Heirloom watches are special, and I have a few, including two pocket watches. But there is one in particular that has given me sleepless nights while hiding in a dark corner of my case. Finally, I set out on the mission of bringing my grandfather’s Tissot Seastar back to its glory. And after a three-month sojourn in England, it has returned — with a (shock, horror!) repainted dial.

Why was this heinous crime committed, and why me, who should know better? You should never repaint a dial or polish up a vintage case — that’s the gospel. You will ruin the value and legacy of a family heirloom, right? Well, except when someone in his early watch-collecting days had a dial repainted in the wrong color. Yes, that was me, and now I’ve paid the price. But I finally have my grandfather’s Tissot back in silver after over two decades.

Bringing My Grandfather's Tissot Seastar Back

I ruined my grandfather’s Tissot Seastar

How could I have committed such a heinous crime? Before embarking on watch journalism, which is now a big part of my life, I started with cheap watches, dabbling in vintage Seiko, Citizen, and €30–80 eBay finds. My grandfather’s Tissot was in my drawer, having stopped in the ’90s with a rust-stained dial because I forgot to remove it while diving off a pier. That was crime number one. But one of my eBay bargains had a lovely repainted dial; it was wrong and valueless, but I didn’t realize it. So I sent the Tissot to the same eBay dealer to be painted matte black and serviced for €90. It looked fine, but flakes eventually appeared, and it was all wrong, looking more charcoal than black. I just didn’t know any better. Thank God I didn’t even have any Instagram to post it on. I can only imagine the trolling comments it would elicit today.

The poorly repainted Tissot, shamefully pictured last year

The shameful exile to a dark corner of my collection

Did I use the Tissot Seastar after its matte black transformation? Well, I did, and I enjoyed it until I felt deeply ashamed, realizing what a faux pas the paint job was. I left it to languish in a dark corner along with a couple of pocket watches, only to bring it out occasionally. My shameful crime now had become painfully apparent. At this point, I wished I had kept the rust-spotted dial and restored the movement. Alas, that was many years ago. So I have occasionally looked for vintage or NOS dials but never found the right one. Eventually, I googled restorers last year because I’m no longer active in the vintage scene and many forums are dead.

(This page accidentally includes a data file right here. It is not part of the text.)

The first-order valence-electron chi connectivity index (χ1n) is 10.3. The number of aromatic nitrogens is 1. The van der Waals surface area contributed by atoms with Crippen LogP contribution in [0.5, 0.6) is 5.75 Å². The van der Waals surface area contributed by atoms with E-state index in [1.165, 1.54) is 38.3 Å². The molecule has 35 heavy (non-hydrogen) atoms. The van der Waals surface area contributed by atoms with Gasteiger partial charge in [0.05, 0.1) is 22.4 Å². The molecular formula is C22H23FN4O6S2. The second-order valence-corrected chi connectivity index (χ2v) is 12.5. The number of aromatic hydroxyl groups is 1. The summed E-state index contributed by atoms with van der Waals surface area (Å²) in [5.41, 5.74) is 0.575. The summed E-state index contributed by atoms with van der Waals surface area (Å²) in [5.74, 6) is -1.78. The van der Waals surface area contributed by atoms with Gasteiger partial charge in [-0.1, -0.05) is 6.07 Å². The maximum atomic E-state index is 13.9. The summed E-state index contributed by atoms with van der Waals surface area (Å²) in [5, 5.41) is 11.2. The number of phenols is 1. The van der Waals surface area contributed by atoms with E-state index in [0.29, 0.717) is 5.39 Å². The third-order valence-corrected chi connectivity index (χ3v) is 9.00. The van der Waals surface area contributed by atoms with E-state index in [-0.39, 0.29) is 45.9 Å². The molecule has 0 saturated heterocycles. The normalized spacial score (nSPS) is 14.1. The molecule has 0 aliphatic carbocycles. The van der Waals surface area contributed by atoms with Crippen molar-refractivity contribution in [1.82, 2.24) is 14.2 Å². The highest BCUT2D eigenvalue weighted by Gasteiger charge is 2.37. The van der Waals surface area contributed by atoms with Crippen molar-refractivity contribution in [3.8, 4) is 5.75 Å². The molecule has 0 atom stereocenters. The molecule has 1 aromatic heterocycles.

I found a small company in London, Harris Horology, that finally answered, and I popped it over in bubble wrap and a small box. After getting a £325 quote for a fully refurbished and refinished dial, I knew this was disproportionate to its value. But that was also wholly irrelevant. If the HH team could bring back its silver luster, it would be a nice reminder of my namesake grandfather, a lawyer in a small west-coast town in Norway. And waiting three months or so only added to the excitement before picking it up from the post office this Easter. The 35mm Tissot didn’t disappoint.

Bringing My Grandfather's Tissot Seastar Back

The rebirth of an heirloom

Was it worth about the same as buying a decent manual, non-hacking ’60s Tissot Seastar? In a word, yes. Silver is a very difficult tone to get right, and it might be a tad darker than its Swiss original, but to be fair, I don’t remember. What strikes me is that the restorer has made the resplendent dial look perfectly vintage, including sharp little details like the capitalized “SWISS MADE” straddling the 6. The dial is not overly glossy and has applied gold numerals, just like the watch I remember seeing on my grandfather’s wrist as he smoked his afternoon pipe.

Bringing My Grandfather's Tissot Seastar Back

The numerals are slightly smaller and more rounded than the originals, but they suit the dial perfectly. The sharp gold-tone handset is untouched, maintaining its original slightly scratched appearance and faded lume. But the indices and logos are sharp, showing no hint of a refinish. It’s been a long time since I’ve wound and used a non-hacking watch, but waiting to match the seconds and then frantically winding to start it up is part of the old-world charm. I love this watch all over again, and it’s about time.

Now my grandfather’s Tissot Seastar feels right

After the service, the fairly basic caliber runs with a superb accuracy of ±8 seconds a day. Ironically, it feels much better on my wrist now than it did years ago when it got damaged in the first place. Why? I was still on the “big is cool” train the last time I used it actively. But with my 2024 taste, a small-cased 35mm watch feels just right. And with the stretched-out Carrera-like lugs offering a short and sweet 42mm span, my grandfather’s Tissot Seastar wears like a dream. Now I just need to find the perfect strap. I will also note that the same watchmaker is also working on a French 1927 rectangular watch that belonged to my father. So stay tuned for an 18K gold Reverso alternative with an engraved case and a twist.

What do you think, Fratelli? Have you forgiven me for my crime? Let me know about your favorite heirloom watch in the comments, repainted or hopefully not.